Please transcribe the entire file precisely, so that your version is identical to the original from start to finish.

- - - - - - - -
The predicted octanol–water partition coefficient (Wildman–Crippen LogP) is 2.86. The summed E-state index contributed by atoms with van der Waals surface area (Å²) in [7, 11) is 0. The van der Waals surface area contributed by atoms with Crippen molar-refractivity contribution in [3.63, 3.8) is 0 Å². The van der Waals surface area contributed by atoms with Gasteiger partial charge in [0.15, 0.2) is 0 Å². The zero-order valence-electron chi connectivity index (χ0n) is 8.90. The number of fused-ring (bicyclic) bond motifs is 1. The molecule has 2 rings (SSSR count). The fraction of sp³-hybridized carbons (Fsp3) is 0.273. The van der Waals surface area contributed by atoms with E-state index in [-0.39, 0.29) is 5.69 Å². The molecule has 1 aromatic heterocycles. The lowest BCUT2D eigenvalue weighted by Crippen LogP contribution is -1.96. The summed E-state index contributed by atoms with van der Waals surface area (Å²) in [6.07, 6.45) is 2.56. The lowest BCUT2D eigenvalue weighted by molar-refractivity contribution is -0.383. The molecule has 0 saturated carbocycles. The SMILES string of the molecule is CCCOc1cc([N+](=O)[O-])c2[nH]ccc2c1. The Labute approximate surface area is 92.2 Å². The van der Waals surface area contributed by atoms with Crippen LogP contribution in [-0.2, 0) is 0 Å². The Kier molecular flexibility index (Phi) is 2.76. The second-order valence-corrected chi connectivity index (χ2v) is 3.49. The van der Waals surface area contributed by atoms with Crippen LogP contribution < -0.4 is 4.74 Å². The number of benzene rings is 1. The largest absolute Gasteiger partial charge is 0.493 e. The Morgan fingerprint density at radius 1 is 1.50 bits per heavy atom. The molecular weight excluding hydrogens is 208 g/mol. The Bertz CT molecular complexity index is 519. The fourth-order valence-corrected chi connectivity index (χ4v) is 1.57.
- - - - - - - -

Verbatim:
The predicted octanol–water partition coefficient (Wildman–Crippen LogP) is 2.86. The summed E-state index contributed by atoms with van der Waals surface area (Å²) in [7, 11) is 0. The van der Waals surface area contributed by atoms with Crippen molar-refractivity contribution in [3.63, 3.8) is 0 Å². The van der Waals surface area contributed by atoms with Gasteiger partial charge in [0.15, 0.2) is 0 Å². The zero-order valence-electron chi connectivity index (χ0n) is 8.90. The number of fused-ring (bicyclic) bond motifs is 1. The molecule has 2 rings (SSSR count). The fraction of sp³-hybridized carbons (Fsp3) is 0.273. The van der Waals surface area contributed by atoms with E-state index in [-0.39, 0.29) is 5.69 Å². The molecule has 1 aromatic heterocycles. The lowest BCUT2D eigenvalue weighted by Crippen LogP contribution is -1.96. The summed E-state index contributed by atoms with van der Waals surface area (Å²) in [6.07, 6.45) is 2.56. The lowest BCUT2D eigenvalue weighted by molar-refractivity contribution is -0.383. The molecule has 0 saturated carbocycles. The SMILES string of the molecule is CCCOc1cc([N+](=O)[O-])c2[nH]ccc2c1. The Labute approximate surface area is 92.2 Å². The van der Waals surface area contributed by atoms with Crippen LogP contribution in [-0.2, 0) is 0 Å². The Kier molecular flexibility index (Phi) is 2.76. The second-order valence-corrected chi connectivity index (χ2v) is 3.49. The van der Waals surface area contributed by atoms with Crippen LogP contribution < -0.4 is 4.74 Å². The number of benzene rings is 1. The largest absolute Gasteiger partial charge is 0.493 e. The Morgan fingerprint density at radius 1 is 1.50 bits per heavy atom. The molecular weight excluding hydrogens is 208 g/mol. The Bertz CT molecular complexity index is 519. The fourth-order valence-corrected chi connectivity index (χ4v) is 1.57.